dc.date.issued1997-08-
dc.identifier.urihttp://hdl.handle.net/10150/615753-
dc.description.abstractSpectral linear unmixing and binary regression trees were used to estimate the distribution of snow within the Laguna Negra basin in Chile. Spectral linear unmixing was performed for multi-band Landsat 5 images for the determination of sub-pixel snow fractions. We were interested in determining the number of bands needed for an adequate distribution of SCA. Results showed that for winter scenes (scenes with greater than 90% snow cover and portions of the basin covered by shadows) linear spectral unmixing can be used to model SCA using at least four bands with a rock, a snow and a shaded snow endmember, but that five bands, using two rock endmembers, a snow and a shaded rock endmember, are needed for the fall scenes (scenes with less than 10% snow cover and portions of the basin covered by shadows). The spring scenes (scenes with 50 percent and higher snow cover and no shadows) showed plausible results with three bands, but the need for a second rock endmember in the fall scenes suggest 4 bands may give a more accurate result. A binary regression tree model was used to determine distributed SWE at peak accumulation in the Echaurren basin, a sub basin of Laguna Negra. Regression trees grown from field snow survey data did an excellent job at explaining the variation of SWE in two of the three surveys examined when resubstitution was used to evaluate the model, but did a poor job in all cases when cross validation was used. However, cross validation may over estimate the errors associated with the model. Basin-wide SWE maps resulting from the application of the regression trees formed plausible structures. Normalized snow distribution was sufficiently different between years such that a "typical" SWE map could not be developed. Nonetheless, there were identifiable patterns that did occur in the SWE distributions from different years that gave insight into the factors affecting SWE in the basin. Such factors include a strong dependance on radiation in the lower portion of Echaurren for two of the years, and the presence of heavy SWE regions near cliffs. Insights such as these provided useful information on how the type of data and method of collection might be improved. The large SWE values near cliffs, for instance, suggest that use of an avalanche map might improve the modeled SWE distribution. The dependance of SWE on radiation in the lower basin suggest the SWE data should be obtained over the entire range of radiation values in the lower basin.en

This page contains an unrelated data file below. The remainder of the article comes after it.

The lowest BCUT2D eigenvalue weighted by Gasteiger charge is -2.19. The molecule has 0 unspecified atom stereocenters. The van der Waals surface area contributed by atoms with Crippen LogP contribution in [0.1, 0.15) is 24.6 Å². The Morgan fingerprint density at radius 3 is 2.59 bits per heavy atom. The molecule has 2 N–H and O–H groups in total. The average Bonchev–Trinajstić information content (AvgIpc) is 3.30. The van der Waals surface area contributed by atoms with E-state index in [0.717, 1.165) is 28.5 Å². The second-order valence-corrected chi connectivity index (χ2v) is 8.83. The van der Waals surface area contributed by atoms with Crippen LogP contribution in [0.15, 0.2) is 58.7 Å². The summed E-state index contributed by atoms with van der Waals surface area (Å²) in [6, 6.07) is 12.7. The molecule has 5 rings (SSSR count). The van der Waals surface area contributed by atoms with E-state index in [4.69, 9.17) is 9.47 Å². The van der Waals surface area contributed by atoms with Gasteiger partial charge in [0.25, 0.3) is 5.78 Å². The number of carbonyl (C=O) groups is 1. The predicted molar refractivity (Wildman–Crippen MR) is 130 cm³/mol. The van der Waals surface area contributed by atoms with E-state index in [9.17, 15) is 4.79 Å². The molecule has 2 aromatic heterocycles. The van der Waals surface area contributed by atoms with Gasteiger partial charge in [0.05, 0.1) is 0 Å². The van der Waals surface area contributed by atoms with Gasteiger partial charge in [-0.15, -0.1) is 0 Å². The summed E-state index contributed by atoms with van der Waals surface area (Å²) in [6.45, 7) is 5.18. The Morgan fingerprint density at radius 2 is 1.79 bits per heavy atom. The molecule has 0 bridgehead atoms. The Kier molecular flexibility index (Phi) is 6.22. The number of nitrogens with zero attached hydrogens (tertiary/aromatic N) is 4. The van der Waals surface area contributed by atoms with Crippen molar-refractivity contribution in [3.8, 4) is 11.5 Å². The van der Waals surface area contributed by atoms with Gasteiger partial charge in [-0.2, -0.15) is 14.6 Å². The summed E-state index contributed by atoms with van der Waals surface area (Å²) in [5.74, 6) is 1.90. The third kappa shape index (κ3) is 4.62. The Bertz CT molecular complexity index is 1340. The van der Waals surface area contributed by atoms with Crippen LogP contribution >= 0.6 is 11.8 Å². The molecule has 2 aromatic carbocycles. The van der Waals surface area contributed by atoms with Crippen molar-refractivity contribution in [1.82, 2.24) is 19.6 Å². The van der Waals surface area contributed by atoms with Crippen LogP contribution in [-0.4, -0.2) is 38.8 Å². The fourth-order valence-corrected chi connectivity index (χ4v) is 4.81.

dc.description.sponsorshipI wish to thank Dr. Don Davis for the help he gave me in the use of statistics in analyzing the results of the regression tree based SWE models. He also gave me plenty of ideas on alternative ways of using the model. I only wish I had time to try them all. Second, I wish to thank Dr. Kelly Elder for his advise on the use of his regression tree based SWE models on the Echaurren basin data sets. He provided good input even while recuperating from knee surgery. Third, Walter Rosenthal for the immense time spent on explaining to me the nuances of linear spectral unmixing of Landsat 5 images. I must have spent a sum total of several hours on the phone and many more by e-mail prodding him for information on the method. Fourth, Robert Harrington for essential information on the site conditions at Echaurren and Laguna Negra. His personal experience in the field was a necessary component to interpreting many of the results I got from the models. I also appreciate the guidance he gave me in the use of Grass 4.1 when I began working for Roger. Fifth, Ray Brice for his help with Shell and Awk programming. Also for the bike he sold me for $20. I never did get around to using it, however. Sixth, Justin Rohrbough for his excellent job at proof reading large portions of my thesis. I wish my grammar was as good as his. Of course, I can't forget the immense support of my wife, Fatima, while I was working on finishing my thesis. She was a constant source of encouragement for me. I also wish to thank my parents for their moral and financial support of my education throughout my college years both as an undergraduate and graduate student. Also for their time and caring while raising me.en
dc.language.isoen_USen
dc.publisherDepartment of Hydrology and Water Resources, University of Arizona (Tucson, AZ)en
dc.relation.ispartofseriesTechnical Reports on Hydrology and Water Resources, No. 97-090en
dc.rightsCopyright © Arizona Board of Regentsen
dc.sourceProvided by the Department of Hydrology and Water Resources.en
dc.titleApplication of snow distribution models within the laguna Negra basin, Chileen_US
dc.typetexten
dc.typeTechnical Reporten
dc.contributor.departmentDepartment of Hydrology & Water Resources, The University of Arizonaen
dc.description.collectioninformationThis title from the Hydrology & Water Resources Technical Reports collection is made available by the Department of Hydrology & Atmospheric Sciences and the University Libraries, University of Arizona. If you have questions about titles in this collection, please contact repository@u.library.arizona.edu.en
All Items in UA Campus Repository are protected by copyright, with all rights reserved, unless otherwise indicated.